When It's Alright to Give Family and Friends Free Photos and How to Do It

Working for free is always a hot-button topic in the photo industry, and it can become an even thornier issue when it's friends and families asking for your services at a 100 percent discount. This great video examines the pros and cons of working for free for friends and family and how to set and maintain boundaries.

Coming to you from Tony and Chelsea Northrup, this great video examines the touchy subject of family and friends asking for free photography services. Photography unfortunately tends to run into this issue more than most other careers. I personally think part of the problem stems from the fact that nearly everyone in society dabbles in photography in some way, that is to say that nearly everyone owns a camera (even if it's just their phone), and because of this normalization of the equipment and act (surely, not many people carry around a full dental office in their pocket), they may not appreciate the monumental difference in skill, effort, vision, and gear that comes between a smartphone snapshot and a professional image. Either way, it's important to know what your boundaries are and stick to them, particularly if you're a people-pleaser who will do things for others even to your own detriment. People will (not always knowingly) take advantage of that sort of kind and giving demeanor. Just make sure you know what's ok for you and what isn't, then stick to it. 

Lead image by Krewr Studio, used under Creative Commons.

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If we are such a good friends - why don’t you make me a favour and pay more than my normal rate?

Nkosi Hamilton's picture

I agree I have had clients give me $400 tips and good friends give me nothing for hours of work.

Now, that is the perfect response!

To me, favors and their boundaries have nothing to do with your source of income. How is helping someone in an area related to your profession different from anything else? Either case can be abused or respected. This is such a personal question, why is it even being discussed with strangers?

When It's Alright to Give Family and Friends Free Photos? Easy answer: always. This is assuming it's not a long-running project, your expenses get reimbursed and you don't lose business because of time spent helping. If it takes a few hours and doesn't happen too often to be a burden you just do it.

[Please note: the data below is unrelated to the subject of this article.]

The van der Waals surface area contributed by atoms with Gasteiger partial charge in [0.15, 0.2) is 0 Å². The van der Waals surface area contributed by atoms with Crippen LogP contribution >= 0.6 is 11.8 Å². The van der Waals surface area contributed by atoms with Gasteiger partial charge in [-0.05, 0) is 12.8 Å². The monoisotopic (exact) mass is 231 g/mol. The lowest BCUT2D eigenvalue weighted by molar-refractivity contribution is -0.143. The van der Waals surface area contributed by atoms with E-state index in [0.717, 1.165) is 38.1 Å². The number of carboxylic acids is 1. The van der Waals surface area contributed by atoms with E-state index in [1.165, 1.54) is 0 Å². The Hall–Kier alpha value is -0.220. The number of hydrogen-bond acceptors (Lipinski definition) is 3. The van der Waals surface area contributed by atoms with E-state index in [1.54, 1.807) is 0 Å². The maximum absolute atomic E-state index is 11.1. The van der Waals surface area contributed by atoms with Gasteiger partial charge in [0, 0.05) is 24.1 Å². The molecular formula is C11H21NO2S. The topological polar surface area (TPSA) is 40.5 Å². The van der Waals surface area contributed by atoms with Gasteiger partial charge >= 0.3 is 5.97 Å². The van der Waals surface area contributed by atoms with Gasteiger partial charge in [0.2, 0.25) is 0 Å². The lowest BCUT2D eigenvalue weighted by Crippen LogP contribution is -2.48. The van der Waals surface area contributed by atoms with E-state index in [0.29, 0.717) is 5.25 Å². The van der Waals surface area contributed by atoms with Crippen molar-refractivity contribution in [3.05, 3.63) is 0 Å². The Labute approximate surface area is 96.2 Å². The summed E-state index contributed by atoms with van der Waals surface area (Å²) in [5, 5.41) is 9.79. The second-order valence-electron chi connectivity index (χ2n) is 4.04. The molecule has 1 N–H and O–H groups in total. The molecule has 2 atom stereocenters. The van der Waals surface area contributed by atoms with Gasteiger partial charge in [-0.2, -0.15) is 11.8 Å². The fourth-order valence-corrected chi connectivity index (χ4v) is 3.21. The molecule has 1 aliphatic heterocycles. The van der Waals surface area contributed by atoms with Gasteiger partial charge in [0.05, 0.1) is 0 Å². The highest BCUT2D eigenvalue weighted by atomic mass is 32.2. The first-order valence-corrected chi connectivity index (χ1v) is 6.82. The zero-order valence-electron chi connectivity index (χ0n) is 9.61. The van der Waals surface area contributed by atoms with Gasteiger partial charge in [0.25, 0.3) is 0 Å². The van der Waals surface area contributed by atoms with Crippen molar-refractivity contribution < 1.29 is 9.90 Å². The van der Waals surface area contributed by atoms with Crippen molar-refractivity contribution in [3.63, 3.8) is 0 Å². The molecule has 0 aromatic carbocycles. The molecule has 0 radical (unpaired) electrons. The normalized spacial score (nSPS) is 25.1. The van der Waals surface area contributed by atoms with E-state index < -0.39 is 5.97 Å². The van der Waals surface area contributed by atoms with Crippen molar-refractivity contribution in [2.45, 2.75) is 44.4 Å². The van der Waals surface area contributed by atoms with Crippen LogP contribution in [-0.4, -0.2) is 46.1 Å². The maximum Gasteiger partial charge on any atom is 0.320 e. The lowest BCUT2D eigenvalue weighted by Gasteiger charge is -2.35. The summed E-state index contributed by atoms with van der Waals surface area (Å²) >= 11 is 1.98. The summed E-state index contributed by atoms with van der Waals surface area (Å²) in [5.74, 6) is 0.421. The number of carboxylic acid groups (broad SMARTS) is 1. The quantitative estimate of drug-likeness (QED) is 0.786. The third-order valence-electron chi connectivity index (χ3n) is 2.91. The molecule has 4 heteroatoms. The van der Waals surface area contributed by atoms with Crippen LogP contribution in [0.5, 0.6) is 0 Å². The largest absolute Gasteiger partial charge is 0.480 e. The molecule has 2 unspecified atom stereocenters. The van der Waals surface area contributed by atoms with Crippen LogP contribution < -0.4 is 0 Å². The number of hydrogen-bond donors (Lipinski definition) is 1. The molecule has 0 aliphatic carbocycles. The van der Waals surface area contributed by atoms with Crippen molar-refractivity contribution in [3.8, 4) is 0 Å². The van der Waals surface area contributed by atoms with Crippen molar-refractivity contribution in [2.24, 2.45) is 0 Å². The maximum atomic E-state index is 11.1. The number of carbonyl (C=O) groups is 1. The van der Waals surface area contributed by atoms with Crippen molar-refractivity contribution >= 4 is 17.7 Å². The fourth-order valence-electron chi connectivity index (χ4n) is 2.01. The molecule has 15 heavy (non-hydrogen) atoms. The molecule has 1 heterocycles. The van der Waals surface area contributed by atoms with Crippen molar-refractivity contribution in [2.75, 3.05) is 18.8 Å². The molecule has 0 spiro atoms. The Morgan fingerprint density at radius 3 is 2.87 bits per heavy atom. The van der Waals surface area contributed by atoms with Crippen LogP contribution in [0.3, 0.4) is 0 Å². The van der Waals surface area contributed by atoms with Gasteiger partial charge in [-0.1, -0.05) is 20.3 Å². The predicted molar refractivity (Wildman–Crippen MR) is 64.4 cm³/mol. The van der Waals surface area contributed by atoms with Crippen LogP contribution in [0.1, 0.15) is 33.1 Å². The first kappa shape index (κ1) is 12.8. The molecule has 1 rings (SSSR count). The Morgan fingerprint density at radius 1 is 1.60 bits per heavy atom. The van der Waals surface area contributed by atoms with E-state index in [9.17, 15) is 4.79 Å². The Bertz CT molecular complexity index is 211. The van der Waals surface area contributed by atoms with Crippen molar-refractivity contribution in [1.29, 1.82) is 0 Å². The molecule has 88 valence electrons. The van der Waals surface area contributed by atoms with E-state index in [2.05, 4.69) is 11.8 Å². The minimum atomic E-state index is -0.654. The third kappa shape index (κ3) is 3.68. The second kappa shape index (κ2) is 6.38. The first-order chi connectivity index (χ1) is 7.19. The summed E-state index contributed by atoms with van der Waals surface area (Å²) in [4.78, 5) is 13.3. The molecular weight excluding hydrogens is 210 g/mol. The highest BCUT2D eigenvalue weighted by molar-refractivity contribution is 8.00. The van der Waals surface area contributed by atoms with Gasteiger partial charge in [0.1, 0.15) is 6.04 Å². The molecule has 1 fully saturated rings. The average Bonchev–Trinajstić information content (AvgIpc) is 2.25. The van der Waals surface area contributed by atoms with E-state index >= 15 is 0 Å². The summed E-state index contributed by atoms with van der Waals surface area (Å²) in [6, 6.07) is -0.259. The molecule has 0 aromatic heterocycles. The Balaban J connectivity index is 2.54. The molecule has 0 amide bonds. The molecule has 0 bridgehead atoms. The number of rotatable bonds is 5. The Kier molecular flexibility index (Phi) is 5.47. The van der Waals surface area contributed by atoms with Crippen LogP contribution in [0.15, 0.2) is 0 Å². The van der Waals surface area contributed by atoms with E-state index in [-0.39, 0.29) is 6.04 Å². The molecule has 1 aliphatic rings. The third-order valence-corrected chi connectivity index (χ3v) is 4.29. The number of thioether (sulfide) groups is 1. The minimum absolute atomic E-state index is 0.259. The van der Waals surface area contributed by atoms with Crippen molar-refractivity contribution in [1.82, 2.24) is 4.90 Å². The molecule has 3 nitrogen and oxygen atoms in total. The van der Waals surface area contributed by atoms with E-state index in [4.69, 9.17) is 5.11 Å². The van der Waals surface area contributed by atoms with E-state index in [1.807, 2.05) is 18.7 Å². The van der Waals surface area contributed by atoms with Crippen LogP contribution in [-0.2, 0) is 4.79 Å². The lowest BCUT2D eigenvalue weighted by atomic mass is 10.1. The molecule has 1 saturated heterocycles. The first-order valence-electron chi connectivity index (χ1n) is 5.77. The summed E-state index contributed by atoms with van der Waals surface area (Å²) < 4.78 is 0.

Same as when you ask your garden designer friend to spend an evening helping you with your new garden and your car mechanic cousin when your car has a small issue. And if you feel it's not OK to ask or being asked then this person is not your proper friend, just someone you happen to know. The boundary for me is the nature of the relationship with a person, not whether it's OK to ask (or being asked by) a family member or a real friend.

Leigh Miller's picture

People need to be advised "when" it's ok to do something for family and friends?

Stephen Ironside's picture

Luckily for me, most of the time my friends/family insist on paying me. But even when they insist, I tend to give them a good discount or do it for free, depending on the situation (not weddings, which I'd rather attend), because they were intending to pay me.

I've developed a really simple method for deciding whether or not to work for family or friends for free: If they're actually friends or (immediate) family, they'll pay if they can, and they'll pay what they can, and if they can't pay me, then at least I'm helping a friend or family member. If they're not a friend or (immediate) family member, then a) it's outside the purview of this article, and b) I don't care, and the fact that they're asking me to work for free when we don't even like each other tells me that I made a good choice in not being friends with that person.

Seriously, not everything is about money. It's not about aiding the plight of sad, underpaid artists. It's not about sticking to your principles. Be a good person. Help out a friend once in a while.